Use this URL to cite or link to this record in EThOS: https://ethos.bl.uk/OrderDetails.do?uin=uk.bl.ethos.802380
Title: Somato-dendritic coupling in layer 5 pyramidal neurons of the mouse primary visual cortex
Author: Francioni, Valerio
Awarding Body: University of Edinburgh
Current Institution: University of Edinburgh
Date of Award: 2020
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Abstract:
Cortical layer 5 excitatory neurons are characterized by long apical dendrites receiving inputs from multiple long-range cortical and subcortical connections. In vitro and in vivo recordings have shown that the dendrites of layer 5 pyramidal neurons support both distance-dependent filtering and local dendritic non linearities, including NMDA, calcium and sodiummediated spikes. Additionally, the coincident occurrence of back-propagating action potentials and tuft depolarization was shown to generate widespread calcium transients in the apical tuft dendrites which leads to bursts of action potentials in the soma. In the primary visual cortex (V1), layer 5 pyramidal neurons display selective responses to physical features of visual stimuli, such as the orientation and direction of movement. In addition, layer 5 neurons activity is gain modulated by locomotion both in darkness and during visual stimulation. This gain modulation was shown to be mediated through a recurrent VIP-SST cortical circuit which was suggested to produce a net disinhibition of the apical tuft dendrites of pyramidal neurons. So far however, the dendritic activity underlying gain modulation of layer 5 pyramidal neurons during locomotion remains unexplored. Additionally, the extent to which dendritic activity is compartmentalised from the activity in other sibling branches and from the activity in the soma is a matter of debate. In vitro studies suggest that apical tuft branches should be highly compartmentalised, however in vivo studies have returned controversial results about the extent of somato-dendritic coupling. To address these questions, I sparsely labelled layer 5 neurons of the primary visual cortex with a genetically-encoded calcium indicator (GCaMP6). I used multiplane, two-photon calcium imaging to monitor the activity in different apical tuft branches and different compartments of the neuron (soma, trunk and tuft) semi-simultaneously. I acquired data in head-fixed mice freely running on a cylindrical treadmill both in darkness and during the presentation of drifting gratings. Finally, I performed offline morphological reconstructions of the neurons imaged, in order to extract anatomical information about the neurons and dendrites I imaged. These results showed that the apical tuft dendrites increase their activity in response to visual stimulation and locomotion. However, I found that the activity of different sibling branches belonging to one neuron had highly correlated activity. Branch-specific events were rare, small, and independent of visual stimulation and locomotion. This high correlation persisted not only between different apical tuft branches, but also between different compartments of the neurons showing that dendritic calcium activity is systematically coincident with global events spreading throughout the entire neuron. Neither locomotion nor visual stimulation altered this high coupling between somatic and dendritic activity. However, the results showed that activity levels between soma and the apical tuft were asymmetric. While almost all dendritic events were detected in the soma, up to 40% of somatic events could not be detected in the apical tuft dendrites, suggesting that somatic signals attenuated from the soma to the apical tuft. Throughout all compartments, smaller events were more likely to decay below the detection threshold, suggesting that signals attenuated in a distance and amplitude-dependent manner from the soma to the apical tuft. These results provide important insights about the mechanisms of dendritic integration of individual layer 5 neurons in the visual cortex. They suggest that the entire neuron behaves as a single computational unit rather than many independent ones and suggest that activity in the compartments is largely driven by somatic action potentials regardless of the animal’s behavioural state. Nonetheless, the extent to which these findings apply to other neuronal types, other cortical areas and different behavioural and perceptual states will have to be determined by future experiments.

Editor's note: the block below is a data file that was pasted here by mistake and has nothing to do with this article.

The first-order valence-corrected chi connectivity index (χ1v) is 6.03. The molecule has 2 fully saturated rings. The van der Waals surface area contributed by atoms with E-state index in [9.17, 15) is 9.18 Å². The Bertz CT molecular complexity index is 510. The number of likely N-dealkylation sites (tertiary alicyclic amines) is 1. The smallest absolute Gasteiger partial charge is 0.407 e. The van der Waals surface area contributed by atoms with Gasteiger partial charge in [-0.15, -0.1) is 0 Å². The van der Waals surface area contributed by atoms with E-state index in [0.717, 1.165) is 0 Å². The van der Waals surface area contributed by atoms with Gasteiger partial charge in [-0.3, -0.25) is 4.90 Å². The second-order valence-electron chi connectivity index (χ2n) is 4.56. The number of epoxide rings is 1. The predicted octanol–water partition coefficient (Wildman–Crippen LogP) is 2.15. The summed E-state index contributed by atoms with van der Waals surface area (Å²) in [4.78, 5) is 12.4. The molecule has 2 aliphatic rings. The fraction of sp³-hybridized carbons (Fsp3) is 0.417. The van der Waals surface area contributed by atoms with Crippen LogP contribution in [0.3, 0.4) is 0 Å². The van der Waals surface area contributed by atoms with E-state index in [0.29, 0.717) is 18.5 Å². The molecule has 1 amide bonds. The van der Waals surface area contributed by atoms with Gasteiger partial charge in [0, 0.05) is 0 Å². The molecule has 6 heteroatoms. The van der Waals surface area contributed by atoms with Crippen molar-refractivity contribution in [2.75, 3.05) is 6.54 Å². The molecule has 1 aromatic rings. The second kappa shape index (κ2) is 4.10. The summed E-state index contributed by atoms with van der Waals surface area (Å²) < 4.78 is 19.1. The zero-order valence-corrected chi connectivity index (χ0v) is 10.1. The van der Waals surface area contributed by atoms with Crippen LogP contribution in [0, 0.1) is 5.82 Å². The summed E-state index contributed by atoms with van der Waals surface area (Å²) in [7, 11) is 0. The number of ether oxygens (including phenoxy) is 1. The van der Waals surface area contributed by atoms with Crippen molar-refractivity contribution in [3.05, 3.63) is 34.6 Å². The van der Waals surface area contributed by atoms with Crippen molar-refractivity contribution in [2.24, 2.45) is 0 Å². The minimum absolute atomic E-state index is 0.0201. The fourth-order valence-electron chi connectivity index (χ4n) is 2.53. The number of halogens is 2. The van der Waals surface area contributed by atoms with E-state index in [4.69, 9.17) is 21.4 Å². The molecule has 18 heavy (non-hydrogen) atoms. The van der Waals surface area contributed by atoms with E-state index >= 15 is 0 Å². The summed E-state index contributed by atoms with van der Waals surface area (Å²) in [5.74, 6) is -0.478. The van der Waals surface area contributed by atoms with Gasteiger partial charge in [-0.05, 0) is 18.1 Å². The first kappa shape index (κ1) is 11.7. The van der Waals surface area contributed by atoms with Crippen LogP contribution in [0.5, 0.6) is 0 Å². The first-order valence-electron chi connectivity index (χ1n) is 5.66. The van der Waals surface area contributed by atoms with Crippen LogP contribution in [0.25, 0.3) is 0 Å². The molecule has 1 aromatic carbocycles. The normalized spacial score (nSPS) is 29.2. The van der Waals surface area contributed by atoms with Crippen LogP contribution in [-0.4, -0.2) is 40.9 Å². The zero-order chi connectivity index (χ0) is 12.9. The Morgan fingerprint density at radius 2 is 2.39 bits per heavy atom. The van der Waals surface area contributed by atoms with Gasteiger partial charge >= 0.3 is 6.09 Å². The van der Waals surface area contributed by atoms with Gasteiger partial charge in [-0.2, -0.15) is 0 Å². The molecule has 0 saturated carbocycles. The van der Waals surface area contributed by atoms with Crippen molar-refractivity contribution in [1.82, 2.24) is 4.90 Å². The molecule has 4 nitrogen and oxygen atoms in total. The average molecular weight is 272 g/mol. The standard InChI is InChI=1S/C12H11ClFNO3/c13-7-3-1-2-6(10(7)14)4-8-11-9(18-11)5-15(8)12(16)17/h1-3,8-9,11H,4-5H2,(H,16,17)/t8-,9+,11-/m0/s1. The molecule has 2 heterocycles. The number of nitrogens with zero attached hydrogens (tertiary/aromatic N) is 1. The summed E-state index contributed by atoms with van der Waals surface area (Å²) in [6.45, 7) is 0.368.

Supervisor: Rochefort, Nathalie ; Nolan, Matthew Sponsor: Not available
Qualification Name: Thesis (Ph.D.) Qualification Level: Doctoral
EThOS ID: uk.bl.ethos.802380  DOI:
Keywords: dendrites ; GCaMP6 ; layer 5 ; visual cortex ; dendritic integration
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